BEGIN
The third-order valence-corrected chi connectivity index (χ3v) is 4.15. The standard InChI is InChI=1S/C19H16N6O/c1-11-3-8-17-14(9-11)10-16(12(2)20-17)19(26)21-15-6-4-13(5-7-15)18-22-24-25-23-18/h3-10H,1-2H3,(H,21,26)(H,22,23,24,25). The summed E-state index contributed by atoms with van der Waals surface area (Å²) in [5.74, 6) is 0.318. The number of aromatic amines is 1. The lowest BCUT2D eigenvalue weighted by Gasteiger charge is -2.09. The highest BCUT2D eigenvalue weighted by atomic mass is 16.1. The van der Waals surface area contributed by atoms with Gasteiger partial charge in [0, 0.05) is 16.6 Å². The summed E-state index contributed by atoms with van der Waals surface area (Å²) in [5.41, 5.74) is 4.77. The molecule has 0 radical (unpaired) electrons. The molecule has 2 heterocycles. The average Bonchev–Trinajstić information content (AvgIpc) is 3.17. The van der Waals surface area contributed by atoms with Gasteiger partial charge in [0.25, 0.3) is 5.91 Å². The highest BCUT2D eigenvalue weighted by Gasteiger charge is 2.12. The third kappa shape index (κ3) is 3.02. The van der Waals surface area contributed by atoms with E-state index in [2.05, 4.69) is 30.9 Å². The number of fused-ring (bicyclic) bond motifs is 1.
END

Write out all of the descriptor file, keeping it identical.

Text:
The third-order valence-corrected chi connectivity index (χ3v) is 4.15. The standard InChI is InChI=1S/C19H16N6O/c1-11-3-8-17-14(9-11)10-16(12(2)20-17)19(26)21-15-6-4-13(5-7-15)18-22-24-25-23-18/h3-10H,1-2H3,(H,21,26)(H,22,23,24,25). The summed E-state index contributed by atoms with van der Waals surface area (Å²) in [5.74, 6) is 0.318. The number of aromatic amines is 1. The lowest BCUT2D eigenvalue weighted by Gasteiger charge is -2.09. The highest BCUT2D eigenvalue weighted by atomic mass is 16.1. The van der Waals surface area contributed by atoms with Gasteiger partial charge in [0, 0.05) is 16.6 Å². The summed E-state index contributed by atoms with van der Waals surface area (Å²) in [5.41, 5.74) is 4.77. The molecule has 0 radical (unpaired) electrons. The molecule has 2 heterocycles. The average Bonchev–Trinajstić information content (AvgIpc) is 3.17. The van der Waals surface area contributed by atoms with Gasteiger partial charge in [0.25, 0.3) is 5.91 Å². The highest BCUT2D eigenvalue weighted by Gasteiger charge is 2.12. The third kappa shape index (κ3) is 3.02. The van der Waals surface area contributed by atoms with E-state index in [2.05, 4.69) is 30.9 Å². The number of fused-ring (bicyclic) bond motifs is 1.